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Focused Verses Radial Shockwave Therapy

Focused Verses Radial Shockwave Therapy
Focused Verses Radial Shockwave Therapy

What Is The Difference Between Focused Verses Radial Shockwave Therapy?

Focused (ESWT) and radial (RSWT) shockwaves differ in a number of ways, the physical principles are different from the way they are generated, the energy and energy density of each wave as well as the therapeutic penetration depths into the tissue.
However in saying that the stimulation effects and therapeutic mechanism of ESWT verses radial shockwave therapy are fairly similar with radial shockwaves well suited for indications more near the surface of the body and for deeper target areas focused shockwave therapy seems to be favorable.

Radial Shockwave Therapy Has A Slower Wave Form

RSWT differs from the other forms of shockwave technology in a couple major regards. RSWT waves travel at speeds of approximately 10 meters per second much slower than ESWT wave speeds. The speed of RSWT waves does not break the sound barrier, and hence, no actual shockwave is produced with radial shockwave therapy which is different to that of ESWT.

Not only does the wave speed differ but so to does the wave form, focused shockwaves of ESWT are very short and very intense the radial shockwave waves are slower, less intense, elongated, and more sinusoidal in appearance. The focused shockwave used in ESWT is a special acoustic pressure wave characterised by a high positive pressure amplitude and an abrupt rise and short pulse duration. When the pressure wave amplitudes reach high values (typically 20-100 MPa), the steepening pressure wave becomes a shock wave.

  • With radial shockwave therapy the waveform and traveling speed of the wave is very different and some consider it more accurately described as a pressure wave technology.

Focused Shockwave Therapy Bypasses The Skin

With ESWT the shockwaves and force produced in the machines is translated past the skin and superficial tissues without effect, and are instead focused at the desired tissue depth. ESWT can be aimed and delivered past the skin to different tissue depths, allowing for delivery of the therapeutic waves at a specific depth.
In contrast RSWT is applied to the skin and the pressure waves are generated ballistically at the surface of the skin by radial pressure wave devices, the generated pressure wave then propagates divergently through the body.
With radial shockwave therapy this wave must dissipate through the superficial tissues prior to reaching the target tissues below, meaning deeper tissue injuries are therefore potentially more difficult to treat with radial shockwave therapy but the benefit of RSWT is that unlike most ESWT anesthetic is not required for radial shockwave therapy sessions.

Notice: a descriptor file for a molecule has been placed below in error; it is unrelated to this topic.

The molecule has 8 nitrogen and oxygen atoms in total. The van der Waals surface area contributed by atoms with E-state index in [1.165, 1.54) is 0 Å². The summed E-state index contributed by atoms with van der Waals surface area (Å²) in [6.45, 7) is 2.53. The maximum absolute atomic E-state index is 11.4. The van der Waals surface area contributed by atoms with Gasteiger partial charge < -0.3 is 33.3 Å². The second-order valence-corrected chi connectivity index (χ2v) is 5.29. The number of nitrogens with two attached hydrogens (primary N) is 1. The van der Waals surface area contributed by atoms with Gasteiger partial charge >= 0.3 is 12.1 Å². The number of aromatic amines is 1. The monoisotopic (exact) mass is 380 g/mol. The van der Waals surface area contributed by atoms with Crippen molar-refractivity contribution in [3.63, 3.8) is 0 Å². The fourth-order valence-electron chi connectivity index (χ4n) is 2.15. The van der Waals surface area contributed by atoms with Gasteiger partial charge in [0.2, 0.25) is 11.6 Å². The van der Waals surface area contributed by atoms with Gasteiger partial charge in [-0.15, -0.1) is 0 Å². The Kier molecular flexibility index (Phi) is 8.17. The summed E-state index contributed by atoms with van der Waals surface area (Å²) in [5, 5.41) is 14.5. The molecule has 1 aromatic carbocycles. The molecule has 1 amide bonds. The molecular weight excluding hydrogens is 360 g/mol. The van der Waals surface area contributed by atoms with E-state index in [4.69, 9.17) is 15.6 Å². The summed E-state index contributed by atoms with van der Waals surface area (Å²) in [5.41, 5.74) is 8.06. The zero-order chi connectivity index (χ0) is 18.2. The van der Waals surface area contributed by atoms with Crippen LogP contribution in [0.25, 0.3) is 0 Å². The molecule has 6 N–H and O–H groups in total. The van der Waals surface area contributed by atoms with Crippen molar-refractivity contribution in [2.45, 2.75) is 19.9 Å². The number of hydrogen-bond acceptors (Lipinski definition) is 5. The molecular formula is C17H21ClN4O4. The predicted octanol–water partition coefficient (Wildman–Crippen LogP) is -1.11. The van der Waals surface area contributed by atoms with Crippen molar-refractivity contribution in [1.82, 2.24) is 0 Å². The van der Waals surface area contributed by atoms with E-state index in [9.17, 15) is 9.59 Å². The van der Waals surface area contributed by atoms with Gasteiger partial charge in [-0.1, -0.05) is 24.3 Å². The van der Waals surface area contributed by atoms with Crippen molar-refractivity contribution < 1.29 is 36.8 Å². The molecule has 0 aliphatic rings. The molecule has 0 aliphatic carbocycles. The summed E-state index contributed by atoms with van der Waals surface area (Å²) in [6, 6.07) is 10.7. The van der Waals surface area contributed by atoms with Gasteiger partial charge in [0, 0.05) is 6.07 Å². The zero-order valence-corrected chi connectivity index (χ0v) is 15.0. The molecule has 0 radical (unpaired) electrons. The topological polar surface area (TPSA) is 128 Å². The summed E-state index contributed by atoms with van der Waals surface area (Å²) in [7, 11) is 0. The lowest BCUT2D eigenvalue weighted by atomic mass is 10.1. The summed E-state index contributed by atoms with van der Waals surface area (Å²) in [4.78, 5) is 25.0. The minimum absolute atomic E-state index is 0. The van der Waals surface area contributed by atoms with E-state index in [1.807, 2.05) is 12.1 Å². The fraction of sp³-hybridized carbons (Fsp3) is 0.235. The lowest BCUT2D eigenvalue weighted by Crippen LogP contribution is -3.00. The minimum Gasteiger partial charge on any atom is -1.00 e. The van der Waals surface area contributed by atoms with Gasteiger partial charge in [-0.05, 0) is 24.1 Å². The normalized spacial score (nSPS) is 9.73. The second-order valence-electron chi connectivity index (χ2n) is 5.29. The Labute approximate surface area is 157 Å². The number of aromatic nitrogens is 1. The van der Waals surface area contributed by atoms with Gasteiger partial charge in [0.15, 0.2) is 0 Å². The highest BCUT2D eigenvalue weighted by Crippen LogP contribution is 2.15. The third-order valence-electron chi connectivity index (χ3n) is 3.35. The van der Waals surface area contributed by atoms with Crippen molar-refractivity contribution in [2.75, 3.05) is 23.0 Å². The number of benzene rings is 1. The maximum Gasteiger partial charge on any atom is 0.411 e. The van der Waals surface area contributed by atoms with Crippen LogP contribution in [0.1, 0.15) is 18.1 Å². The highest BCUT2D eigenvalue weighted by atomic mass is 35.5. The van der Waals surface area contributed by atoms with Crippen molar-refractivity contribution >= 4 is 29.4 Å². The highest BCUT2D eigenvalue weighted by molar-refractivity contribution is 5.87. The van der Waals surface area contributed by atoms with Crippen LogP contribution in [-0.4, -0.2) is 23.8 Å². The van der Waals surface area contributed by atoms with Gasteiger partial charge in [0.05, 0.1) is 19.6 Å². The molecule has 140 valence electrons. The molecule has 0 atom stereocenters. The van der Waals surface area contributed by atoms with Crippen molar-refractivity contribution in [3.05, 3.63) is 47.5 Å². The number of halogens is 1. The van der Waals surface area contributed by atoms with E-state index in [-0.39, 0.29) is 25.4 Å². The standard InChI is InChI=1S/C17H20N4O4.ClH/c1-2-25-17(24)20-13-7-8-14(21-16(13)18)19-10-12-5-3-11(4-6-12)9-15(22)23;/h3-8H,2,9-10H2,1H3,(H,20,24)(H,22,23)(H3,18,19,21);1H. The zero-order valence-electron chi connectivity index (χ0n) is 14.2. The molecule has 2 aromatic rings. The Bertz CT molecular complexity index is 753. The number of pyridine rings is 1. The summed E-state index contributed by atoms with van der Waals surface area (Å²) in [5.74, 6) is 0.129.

The Major Differences Between Focused And Radial Shockwave Therapy

  • Radial shockwave therapy is effective at treating more superficial complaints.
  • Focused shockwave therapy can specifically target deeper tissues.
  • Focused shockwave therapy may require anesthetic prior to treatment where as radial shockwave therapy is only mildly painful and doesn’t require any anesthetic to be administered before application.

Sydney Physio Clinic uses the DolorClast Master Touch radial shockwave therapy machine which doesn’t require any anesthetic to be administered prior to treatment session .

Hayden Latimer is the founder of and principle physiotherapist at Sydney Physio Clinic. Since graduating from Otago University, Dunedin, New Zealand he’s gained wide experience practicing across the globe for over 15 years and is now extremely knowledgeable in helping people reduce discomfort and restore function and mobility.

2 Comments

  1. Dana Plew 2 months ago

    What is the depth difference between focused and radial? Depth of radial deep enough for plantar fasciitis, achilles tendonitis, etc??

    • Author
      Hayden Latimer 2 months ago

      Hi Dana, thanks for contacting. The depth of focused shockwave can be set to specific parameters, where as radial shockwave depth can depend on the machine used with the EMS dolorclast power handle the depth can reach around 5cm. Regardless with or without the use of the power handle, radial shockwave therapy is sufficient to effectively treat both plantar fascia and Achilles tendon complaints. At our clinic we have achieved very good results using radial shockwave on both these areas for a number of years.

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